The successor to the Nintendo Switch may not include Deep Learning Accelerator tech for its upscaling, it’s claimed.
DLSS (deep learning super sampling) is a feature exclusive to Nvidia graphics cards. On PC, it works by using AI to upscale the resolution of games, effectively allowing developers to achieve higher graphical settings and better frame rates on weaker hardware.
However, some of Nvidia’s DLSS solutions also use extra tech called Deep Learning Accelerator (DLA), which uses a standalone engine designed to speed up AI calculations.
Because deep learning calculations can be computationally ‘expensive’ – meaning they can use up a lot of processing power – DLA is designed to take on most of the heavy lifting to free up that power so it can be used elsewhere.
In the latest episode of Digital Foundry’s DF Direct show, founder Richard Leadbetter stated that, according to his sources, the Switch’s successor will feature DLSS, but won’t have DLA accompanying it.
“There was the question mark over the cost of DLSS and whether Nintendo is going to include a Deep Learning Accelerator similar to the one that was in the T234 [GPU], which would effectively make DLSS ‘free’, or at least a lot less computationally expensive,” Leadbetter said.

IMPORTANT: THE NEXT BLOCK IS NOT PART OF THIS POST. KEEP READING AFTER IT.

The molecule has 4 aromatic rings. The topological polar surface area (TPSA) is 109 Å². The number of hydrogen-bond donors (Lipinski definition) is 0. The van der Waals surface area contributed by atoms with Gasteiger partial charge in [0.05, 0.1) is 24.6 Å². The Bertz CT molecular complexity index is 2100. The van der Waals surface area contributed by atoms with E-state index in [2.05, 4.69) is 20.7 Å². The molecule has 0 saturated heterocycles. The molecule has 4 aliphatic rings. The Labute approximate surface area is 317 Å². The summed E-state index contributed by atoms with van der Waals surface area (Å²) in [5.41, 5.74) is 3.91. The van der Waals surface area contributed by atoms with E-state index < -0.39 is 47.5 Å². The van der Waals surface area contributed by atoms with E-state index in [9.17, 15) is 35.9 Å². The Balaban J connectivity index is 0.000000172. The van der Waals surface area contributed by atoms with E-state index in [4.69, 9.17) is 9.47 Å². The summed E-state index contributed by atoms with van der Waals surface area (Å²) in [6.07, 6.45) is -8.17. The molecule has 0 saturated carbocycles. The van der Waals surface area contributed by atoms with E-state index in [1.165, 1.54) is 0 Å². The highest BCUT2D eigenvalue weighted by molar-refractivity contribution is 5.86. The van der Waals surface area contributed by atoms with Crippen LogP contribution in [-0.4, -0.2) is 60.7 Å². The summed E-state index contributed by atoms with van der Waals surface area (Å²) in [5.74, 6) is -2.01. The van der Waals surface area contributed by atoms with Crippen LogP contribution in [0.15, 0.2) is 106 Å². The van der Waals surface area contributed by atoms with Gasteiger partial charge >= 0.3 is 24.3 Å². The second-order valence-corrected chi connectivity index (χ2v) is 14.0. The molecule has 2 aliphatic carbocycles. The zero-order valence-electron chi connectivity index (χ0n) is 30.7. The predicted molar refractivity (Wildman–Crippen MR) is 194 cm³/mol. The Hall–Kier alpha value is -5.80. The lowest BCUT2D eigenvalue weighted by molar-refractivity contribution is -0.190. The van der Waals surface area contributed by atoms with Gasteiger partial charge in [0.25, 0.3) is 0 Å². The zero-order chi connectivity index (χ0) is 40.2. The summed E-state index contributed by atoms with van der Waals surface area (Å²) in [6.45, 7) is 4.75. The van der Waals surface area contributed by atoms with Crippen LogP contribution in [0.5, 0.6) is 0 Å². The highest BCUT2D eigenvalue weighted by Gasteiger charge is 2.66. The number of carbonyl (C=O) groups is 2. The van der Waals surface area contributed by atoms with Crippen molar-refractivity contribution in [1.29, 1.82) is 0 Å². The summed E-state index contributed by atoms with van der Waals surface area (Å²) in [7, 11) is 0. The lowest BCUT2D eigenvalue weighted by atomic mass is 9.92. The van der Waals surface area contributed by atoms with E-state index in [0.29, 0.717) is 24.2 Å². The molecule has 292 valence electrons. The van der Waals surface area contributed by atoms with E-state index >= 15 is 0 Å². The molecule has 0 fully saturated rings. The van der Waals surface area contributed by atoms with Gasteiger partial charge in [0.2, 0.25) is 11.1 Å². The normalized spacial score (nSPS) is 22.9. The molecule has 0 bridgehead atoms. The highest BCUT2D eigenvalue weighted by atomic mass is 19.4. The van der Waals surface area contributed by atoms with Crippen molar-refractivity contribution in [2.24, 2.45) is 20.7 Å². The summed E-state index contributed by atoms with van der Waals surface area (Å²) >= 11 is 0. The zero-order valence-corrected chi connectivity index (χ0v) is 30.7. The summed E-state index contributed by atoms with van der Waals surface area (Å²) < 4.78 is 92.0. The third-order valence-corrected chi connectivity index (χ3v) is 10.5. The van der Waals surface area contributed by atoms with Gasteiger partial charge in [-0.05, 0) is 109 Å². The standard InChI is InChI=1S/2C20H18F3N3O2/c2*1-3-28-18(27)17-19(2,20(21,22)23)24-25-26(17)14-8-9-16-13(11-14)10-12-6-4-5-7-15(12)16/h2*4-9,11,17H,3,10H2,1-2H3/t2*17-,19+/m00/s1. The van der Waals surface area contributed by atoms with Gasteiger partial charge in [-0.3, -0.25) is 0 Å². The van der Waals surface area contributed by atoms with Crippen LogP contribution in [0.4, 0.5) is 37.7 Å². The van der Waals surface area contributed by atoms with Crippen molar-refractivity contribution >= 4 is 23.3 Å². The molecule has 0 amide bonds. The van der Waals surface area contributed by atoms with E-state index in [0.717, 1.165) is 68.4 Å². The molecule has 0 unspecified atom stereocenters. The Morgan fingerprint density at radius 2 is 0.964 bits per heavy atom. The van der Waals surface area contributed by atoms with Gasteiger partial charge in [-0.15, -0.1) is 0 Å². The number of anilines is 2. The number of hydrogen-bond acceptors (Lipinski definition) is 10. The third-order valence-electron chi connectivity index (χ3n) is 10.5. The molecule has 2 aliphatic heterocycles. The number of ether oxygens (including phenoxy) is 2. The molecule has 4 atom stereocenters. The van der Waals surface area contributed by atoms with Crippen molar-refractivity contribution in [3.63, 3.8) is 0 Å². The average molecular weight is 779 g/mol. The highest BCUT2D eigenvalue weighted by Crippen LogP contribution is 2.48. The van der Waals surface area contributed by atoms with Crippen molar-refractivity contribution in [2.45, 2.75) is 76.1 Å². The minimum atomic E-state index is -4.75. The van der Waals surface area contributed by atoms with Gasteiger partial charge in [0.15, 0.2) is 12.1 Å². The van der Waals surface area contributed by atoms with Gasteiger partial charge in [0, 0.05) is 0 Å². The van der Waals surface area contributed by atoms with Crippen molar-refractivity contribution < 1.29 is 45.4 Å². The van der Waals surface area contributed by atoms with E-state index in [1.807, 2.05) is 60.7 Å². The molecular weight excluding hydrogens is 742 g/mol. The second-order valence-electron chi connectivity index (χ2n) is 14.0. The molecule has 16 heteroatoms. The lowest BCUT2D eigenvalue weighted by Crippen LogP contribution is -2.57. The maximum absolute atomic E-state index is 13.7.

Referring to the T239 GPU which is rumoured to be in the next console, he added: “I’ve had sources come forward saying there’s no DLA in the T239, which would limit the viability of DLSS quite significantly.”
Leadbetter estimated that if the Switch’s successor has DLSS without DLA, it would be unlikely that the console would be able to upscale to 4K, and that more realistically it “would be like 1080p upscaling, possibly 1440p if you’re lucky, depending on the game”.
It’s understood that Nintendo showed off tech demos for its Nintendo Switch successor behind closed doors at Gamescom, including a version of Epic’s impressive The Matrix Awakens Unreal Engine 5 tech demo using Nvidia’s DLSS tech.
Earlier this month Nintendo president Shuntaro Furukawa denied this, calling media reports on the tech demos “untrue”.
At the time of the Gamescom reports, Nintendo did not comment when approached for a response. However, it’s worth noting that it has denied press reports in the past, only for them to later be proven correct – sometimes a day later.
Nintendo is yet to officially comment on plans for its next console. However, according to VGC sources, the company has already dispatched Switch 2 development kits to key partners, with a launch planned for the second half of 2024.